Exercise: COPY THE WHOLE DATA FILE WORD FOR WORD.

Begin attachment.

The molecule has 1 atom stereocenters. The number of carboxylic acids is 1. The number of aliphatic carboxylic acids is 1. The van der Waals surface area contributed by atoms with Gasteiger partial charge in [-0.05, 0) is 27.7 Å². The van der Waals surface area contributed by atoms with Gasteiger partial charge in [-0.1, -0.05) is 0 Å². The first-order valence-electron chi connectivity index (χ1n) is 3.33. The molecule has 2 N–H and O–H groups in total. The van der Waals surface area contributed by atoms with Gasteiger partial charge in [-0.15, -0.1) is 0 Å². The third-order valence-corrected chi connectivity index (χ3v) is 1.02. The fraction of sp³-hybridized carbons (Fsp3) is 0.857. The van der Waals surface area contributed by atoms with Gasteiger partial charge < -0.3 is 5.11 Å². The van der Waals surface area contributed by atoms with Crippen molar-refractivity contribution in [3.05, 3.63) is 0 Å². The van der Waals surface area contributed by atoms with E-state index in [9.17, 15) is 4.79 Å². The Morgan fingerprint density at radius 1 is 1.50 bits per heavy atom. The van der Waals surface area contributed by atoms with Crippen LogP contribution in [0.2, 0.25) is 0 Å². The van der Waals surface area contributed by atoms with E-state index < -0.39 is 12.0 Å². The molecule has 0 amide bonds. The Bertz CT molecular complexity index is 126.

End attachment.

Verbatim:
The molecule has 1 atom stereocenters. The number of carboxylic acids is 1. The number of aliphatic carboxylic acids is 1. The van der Waals surface area contributed by atoms with Gasteiger partial charge in [-0.05, 0) is 27.7 Å². The van der Waals surface area contributed by atoms with Gasteiger partial charge in [-0.1, -0.05) is 0 Å². The first-order valence-electron chi connectivity index (χ1n) is 3.33. The molecule has 2 N–H and O–H groups in total. The van der Waals surface area contributed by atoms with Gasteiger partial charge in [-0.15, -0.1) is 0 Å². The third-order valence-corrected chi connectivity index (χ3v) is 1.02. The fraction of sp³-hybridized carbons (Fsp3) is 0.857. The van der Waals surface area contributed by atoms with Gasteiger partial charge < -0.3 is 5.11 Å². The van der Waals surface area contributed by atoms with Crippen molar-refractivity contribution in [3.05, 3.63) is 0 Å². The van der Waals surface area contributed by atoms with E-state index in [9.17, 15) is 4.79 Å². The Morgan fingerprint density at radius 1 is 1.50 bits per heavy atom. The van der Waals surface area contributed by atoms with Crippen LogP contribution in [0.2, 0.25) is 0 Å². The van der Waals surface area contributed by atoms with E-state index < -0.39 is 12.0 Å². The molecule has 0 amide bonds. The Bertz CT molecular complexity index is 126.